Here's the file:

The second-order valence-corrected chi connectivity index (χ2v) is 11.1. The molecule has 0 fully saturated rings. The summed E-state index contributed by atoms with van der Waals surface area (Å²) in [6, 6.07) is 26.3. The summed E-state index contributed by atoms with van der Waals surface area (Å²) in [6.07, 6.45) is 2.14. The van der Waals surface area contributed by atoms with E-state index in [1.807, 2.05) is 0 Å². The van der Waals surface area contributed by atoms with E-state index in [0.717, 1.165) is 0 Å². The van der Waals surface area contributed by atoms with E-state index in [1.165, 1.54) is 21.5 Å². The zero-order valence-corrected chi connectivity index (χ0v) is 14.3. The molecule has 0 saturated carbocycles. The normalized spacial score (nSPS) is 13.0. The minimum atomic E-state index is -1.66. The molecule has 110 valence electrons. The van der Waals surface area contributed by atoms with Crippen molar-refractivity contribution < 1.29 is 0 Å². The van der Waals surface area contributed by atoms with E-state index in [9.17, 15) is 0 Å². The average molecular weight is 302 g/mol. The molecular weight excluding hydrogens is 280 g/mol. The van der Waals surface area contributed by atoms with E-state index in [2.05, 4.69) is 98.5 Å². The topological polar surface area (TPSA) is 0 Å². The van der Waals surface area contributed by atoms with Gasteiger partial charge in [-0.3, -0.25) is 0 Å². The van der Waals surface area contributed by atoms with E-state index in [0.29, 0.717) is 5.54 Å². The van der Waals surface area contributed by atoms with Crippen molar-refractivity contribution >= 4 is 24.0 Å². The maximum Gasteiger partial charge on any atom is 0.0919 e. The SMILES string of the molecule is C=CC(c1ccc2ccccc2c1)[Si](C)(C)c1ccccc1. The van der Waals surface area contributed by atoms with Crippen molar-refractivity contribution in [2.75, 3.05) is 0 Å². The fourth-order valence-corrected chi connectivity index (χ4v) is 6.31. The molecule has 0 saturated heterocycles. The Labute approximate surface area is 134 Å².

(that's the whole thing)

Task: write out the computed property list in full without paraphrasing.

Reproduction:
The second-order valence-corrected chi connectivity index (χ2v) is 11.1. The molecule has 0 fully saturated rings. The summed E-state index contributed by atoms with van der Waals surface area (Å²) in [6, 6.07) is 26.3. The summed E-state index contributed by atoms with van der Waals surface area (Å²) in [6.07, 6.45) is 2.14. The van der Waals surface area contributed by atoms with E-state index in [1.807, 2.05) is 0 Å². The van der Waals surface area contributed by atoms with E-state index in [0.717, 1.165) is 0 Å². The van der Waals surface area contributed by atoms with E-state index in [1.165, 1.54) is 21.5 Å². The zero-order valence-corrected chi connectivity index (χ0v) is 14.3. The molecule has 0 saturated carbocycles. The normalized spacial score (nSPS) is 13.0. The minimum atomic E-state index is -1.66. The molecule has 110 valence electrons. The van der Waals surface area contributed by atoms with Crippen molar-refractivity contribution < 1.29 is 0 Å². The van der Waals surface area contributed by atoms with E-state index in [9.17, 15) is 0 Å². The average molecular weight is 302 g/mol. The molecular weight excluding hydrogens is 280 g/mol. The van der Waals surface area contributed by atoms with E-state index in [2.05, 4.69) is 98.5 Å². The topological polar surface area (TPSA) is 0 Å². The van der Waals surface area contributed by atoms with Gasteiger partial charge in [-0.3, -0.25) is 0 Å². The van der Waals surface area contributed by atoms with E-state index in [0.29, 0.717) is 5.54 Å². The van der Waals surface area contributed by atoms with Crippen molar-refractivity contribution >= 4 is 24.0 Å². The maximum Gasteiger partial charge on any atom is 0.0919 e. The SMILES string of the molecule is C=CC(c1ccc2ccccc2c1)[Si](C)(C)c1ccccc1. The van der Waals surface area contributed by atoms with Crippen molar-refractivity contribution in [2.75, 3.05) is 0 Å². The fourth-order valence-corrected chi connectivity index (χ4v) is 6.31. The molecule has 0 saturated heterocycles. The Labute approximate surface area is 134 Å².